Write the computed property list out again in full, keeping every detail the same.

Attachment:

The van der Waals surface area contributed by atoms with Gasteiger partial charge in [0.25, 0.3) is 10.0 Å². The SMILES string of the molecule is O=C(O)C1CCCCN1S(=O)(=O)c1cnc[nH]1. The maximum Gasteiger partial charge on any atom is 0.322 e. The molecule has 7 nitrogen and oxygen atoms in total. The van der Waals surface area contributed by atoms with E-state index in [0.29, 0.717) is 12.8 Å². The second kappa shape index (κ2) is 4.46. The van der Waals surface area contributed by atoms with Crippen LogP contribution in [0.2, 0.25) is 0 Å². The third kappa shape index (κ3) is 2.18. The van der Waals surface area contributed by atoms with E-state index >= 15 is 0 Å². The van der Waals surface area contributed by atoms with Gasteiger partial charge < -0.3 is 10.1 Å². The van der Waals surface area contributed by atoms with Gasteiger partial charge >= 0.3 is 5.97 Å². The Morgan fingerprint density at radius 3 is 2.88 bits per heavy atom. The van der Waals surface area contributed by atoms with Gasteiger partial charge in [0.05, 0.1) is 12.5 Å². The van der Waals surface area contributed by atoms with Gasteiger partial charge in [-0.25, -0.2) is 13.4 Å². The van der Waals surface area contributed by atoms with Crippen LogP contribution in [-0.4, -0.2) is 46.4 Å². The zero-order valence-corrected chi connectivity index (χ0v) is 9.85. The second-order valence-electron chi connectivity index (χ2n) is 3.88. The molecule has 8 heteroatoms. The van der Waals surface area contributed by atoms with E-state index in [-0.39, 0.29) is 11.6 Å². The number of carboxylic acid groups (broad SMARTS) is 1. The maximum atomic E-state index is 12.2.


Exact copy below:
The van der Waals surface area contributed by atoms with Gasteiger partial charge in [0.25, 0.3) is 10.0 Å². The SMILES string of the molecule is O=C(O)C1CCCCN1S(=O)(=O)c1cnc[nH]1. The maximum Gasteiger partial charge on any atom is 0.322 e. The molecule has 7 nitrogen and oxygen atoms in total. The van der Waals surface area contributed by atoms with E-state index in [0.29, 0.717) is 12.8 Å². The second kappa shape index (κ2) is 4.46. The van der Waals surface area contributed by atoms with Crippen LogP contribution in [0.2, 0.25) is 0 Å². The third kappa shape index (κ3) is 2.18. The van der Waals surface area contributed by atoms with E-state index >= 15 is 0 Å². The van der Waals surface area contributed by atoms with Gasteiger partial charge < -0.3 is 10.1 Å². The van der Waals surface area contributed by atoms with Gasteiger partial charge >= 0.3 is 5.97 Å². The Morgan fingerprint density at radius 3 is 2.88 bits per heavy atom. The van der Waals surface area contributed by atoms with Gasteiger partial charge in [0.05, 0.1) is 12.5 Å². The van der Waals surface area contributed by atoms with Gasteiger partial charge in [-0.25, -0.2) is 13.4 Å². The van der Waals surface area contributed by atoms with Crippen LogP contribution in [-0.4, -0.2) is 46.4 Å². The zero-order valence-corrected chi connectivity index (χ0v) is 9.85. The second-order valence-electron chi connectivity index (χ2n) is 3.88. The molecule has 8 heteroatoms. The van der Waals surface area contributed by atoms with E-state index in [-0.39, 0.29) is 11.6 Å². The number of carboxylic acid groups (broad SMARTS) is 1. The maximum atomic E-state index is 12.2.